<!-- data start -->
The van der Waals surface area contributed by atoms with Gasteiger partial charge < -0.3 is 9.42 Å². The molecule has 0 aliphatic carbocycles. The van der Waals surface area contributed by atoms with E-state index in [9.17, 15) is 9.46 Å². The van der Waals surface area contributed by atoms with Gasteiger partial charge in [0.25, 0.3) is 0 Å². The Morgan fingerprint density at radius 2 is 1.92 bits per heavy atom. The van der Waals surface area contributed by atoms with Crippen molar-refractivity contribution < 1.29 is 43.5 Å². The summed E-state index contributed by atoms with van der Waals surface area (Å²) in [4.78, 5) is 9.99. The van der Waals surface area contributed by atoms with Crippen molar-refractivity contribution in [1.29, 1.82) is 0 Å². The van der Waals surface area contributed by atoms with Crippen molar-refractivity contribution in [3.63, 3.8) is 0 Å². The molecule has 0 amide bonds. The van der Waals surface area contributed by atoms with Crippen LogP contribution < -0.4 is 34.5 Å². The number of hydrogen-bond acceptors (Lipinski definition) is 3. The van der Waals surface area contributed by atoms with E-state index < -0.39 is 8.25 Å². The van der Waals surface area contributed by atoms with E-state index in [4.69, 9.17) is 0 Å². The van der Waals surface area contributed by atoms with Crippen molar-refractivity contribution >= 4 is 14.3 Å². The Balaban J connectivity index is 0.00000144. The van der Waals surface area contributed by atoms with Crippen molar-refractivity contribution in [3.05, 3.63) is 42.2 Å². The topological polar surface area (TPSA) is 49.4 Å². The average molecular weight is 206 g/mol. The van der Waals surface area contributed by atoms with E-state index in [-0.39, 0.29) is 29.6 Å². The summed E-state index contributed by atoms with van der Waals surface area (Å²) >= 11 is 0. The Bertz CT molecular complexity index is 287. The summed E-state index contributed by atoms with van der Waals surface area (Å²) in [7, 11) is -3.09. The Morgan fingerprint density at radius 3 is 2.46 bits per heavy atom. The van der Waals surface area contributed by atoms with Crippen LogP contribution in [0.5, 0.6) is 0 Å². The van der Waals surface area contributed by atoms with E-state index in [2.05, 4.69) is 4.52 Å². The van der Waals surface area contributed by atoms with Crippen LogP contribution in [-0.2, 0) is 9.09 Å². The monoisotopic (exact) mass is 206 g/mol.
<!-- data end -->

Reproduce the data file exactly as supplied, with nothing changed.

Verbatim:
The van der Waals surface area contributed by atoms with Gasteiger partial charge < -0.3 is 9.42 Å². The molecule has 0 aliphatic carbocycles. The van der Waals surface area contributed by atoms with E-state index in [9.17, 15) is 9.46 Å². The van der Waals surface area contributed by atoms with Gasteiger partial charge in [0.25, 0.3) is 0 Å². The Morgan fingerprint density at radius 2 is 1.92 bits per heavy atom. The van der Waals surface area contributed by atoms with Crippen molar-refractivity contribution < 1.29 is 43.5 Å². The summed E-state index contributed by atoms with van der Waals surface area (Å²) in [4.78, 5) is 9.99. The van der Waals surface area contributed by atoms with Crippen molar-refractivity contribution in [1.29, 1.82) is 0 Å². The van der Waals surface area contributed by atoms with Crippen molar-refractivity contribution in [3.63, 3.8) is 0 Å². The molecule has 0 amide bonds. The van der Waals surface area contributed by atoms with Crippen LogP contribution < -0.4 is 34.5 Å². The number of hydrogen-bond acceptors (Lipinski definition) is 3. The van der Waals surface area contributed by atoms with E-state index < -0.39 is 8.25 Å². The van der Waals surface area contributed by atoms with E-state index in [4.69, 9.17) is 0 Å². The van der Waals surface area contributed by atoms with Crippen molar-refractivity contribution >= 4 is 14.3 Å². The Balaban J connectivity index is 0.00000144. The van der Waals surface area contributed by atoms with Crippen molar-refractivity contribution in [3.05, 3.63) is 42.2 Å². The topological polar surface area (TPSA) is 49.4 Å². The average molecular weight is 206 g/mol. The van der Waals surface area contributed by atoms with E-state index in [-0.39, 0.29) is 29.6 Å². The summed E-state index contributed by atoms with van der Waals surface area (Å²) >= 11 is 0. The Bertz CT molecular complexity index is 287. The summed E-state index contributed by atoms with van der Waals surface area (Å²) in [7, 11) is -3.09. The Morgan fingerprint density at radius 3 is 2.46 bits per heavy atom. The van der Waals surface area contributed by atoms with Crippen LogP contribution in [0.5, 0.6) is 0 Å². The van der Waals surface area contributed by atoms with E-state index in [2.05, 4.69) is 4.52 Å². The van der Waals surface area contributed by atoms with Crippen LogP contribution in [-0.2, 0) is 9.09 Å². The monoisotopic (exact) mass is 206 g/mol.